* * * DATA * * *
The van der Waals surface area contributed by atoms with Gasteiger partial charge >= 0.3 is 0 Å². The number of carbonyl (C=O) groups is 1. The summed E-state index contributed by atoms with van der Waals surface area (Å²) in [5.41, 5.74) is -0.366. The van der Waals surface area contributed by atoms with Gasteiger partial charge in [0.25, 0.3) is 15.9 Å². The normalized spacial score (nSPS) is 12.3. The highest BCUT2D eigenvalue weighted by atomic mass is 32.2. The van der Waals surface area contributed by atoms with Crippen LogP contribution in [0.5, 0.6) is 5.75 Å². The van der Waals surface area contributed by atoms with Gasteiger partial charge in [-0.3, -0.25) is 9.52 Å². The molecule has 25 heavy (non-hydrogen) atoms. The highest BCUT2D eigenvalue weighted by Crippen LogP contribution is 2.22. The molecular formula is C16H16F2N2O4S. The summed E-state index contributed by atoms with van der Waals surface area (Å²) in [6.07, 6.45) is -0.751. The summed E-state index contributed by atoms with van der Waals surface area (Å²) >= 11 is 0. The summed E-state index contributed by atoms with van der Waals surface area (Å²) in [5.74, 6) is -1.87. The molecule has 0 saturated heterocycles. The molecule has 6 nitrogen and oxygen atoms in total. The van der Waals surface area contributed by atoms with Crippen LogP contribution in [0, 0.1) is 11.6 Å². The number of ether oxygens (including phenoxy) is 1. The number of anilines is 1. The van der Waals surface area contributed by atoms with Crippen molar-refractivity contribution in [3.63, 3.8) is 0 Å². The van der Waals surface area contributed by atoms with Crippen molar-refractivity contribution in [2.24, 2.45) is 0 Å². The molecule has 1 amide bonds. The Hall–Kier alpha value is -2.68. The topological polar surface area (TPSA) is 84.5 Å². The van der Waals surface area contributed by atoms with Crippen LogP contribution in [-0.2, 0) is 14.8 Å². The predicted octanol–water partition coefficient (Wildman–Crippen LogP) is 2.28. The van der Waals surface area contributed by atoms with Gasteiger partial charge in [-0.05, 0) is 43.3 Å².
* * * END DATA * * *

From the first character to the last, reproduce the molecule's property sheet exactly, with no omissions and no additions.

The van der Waals surface area contributed by atoms with Gasteiger partial charge >= 0.3 is 0 Å². The number of carbonyl (C=O) groups is 1. The summed E-state index contributed by atoms with van der Waals surface area (Å²) in [5.41, 5.74) is -0.366. The van der Waals surface area contributed by atoms with Gasteiger partial charge in [0.25, 0.3) is 15.9 Å². The normalized spacial score (nSPS) is 12.3. The highest BCUT2D eigenvalue weighted by atomic mass is 32.2. The van der Waals surface area contributed by atoms with Crippen LogP contribution in [0.5, 0.6) is 5.75 Å². The van der Waals surface area contributed by atoms with Gasteiger partial charge in [-0.3, -0.25) is 9.52 Å². The molecule has 25 heavy (non-hydrogen) atoms. The highest BCUT2D eigenvalue weighted by Crippen LogP contribution is 2.22. The molecular formula is C16H16F2N2O4S. The summed E-state index contributed by atoms with van der Waals surface area (Å²) in [6.07, 6.45) is -0.751. The summed E-state index contributed by atoms with van der Waals surface area (Å²) >= 11 is 0. The summed E-state index contributed by atoms with van der Waals surface area (Å²) in [5.74, 6) is -1.87. The molecule has 0 saturated heterocycles. The molecule has 6 nitrogen and oxygen atoms in total. The van der Waals surface area contributed by atoms with Crippen LogP contribution in [0, 0.1) is 11.6 Å². The number of ether oxygens (including phenoxy) is 1. The number of anilines is 1. The van der Waals surface area contributed by atoms with Crippen molar-refractivity contribution in [3.63, 3.8) is 0 Å². The van der Waals surface area contributed by atoms with Crippen molar-refractivity contribution in [2.24, 2.45) is 0 Å². The molecule has 1 amide bonds. The Hall–Kier alpha value is -2.68. The topological polar surface area (TPSA) is 84.5 Å². The van der Waals surface area contributed by atoms with Crippen LogP contribution in [-0.2, 0) is 14.8 Å². The predicted octanol–water partition coefficient (Wildman–Crippen LogP) is 2.28. The van der Waals surface area contributed by atoms with Gasteiger partial charge in [-0.05, 0) is 43.3 Å².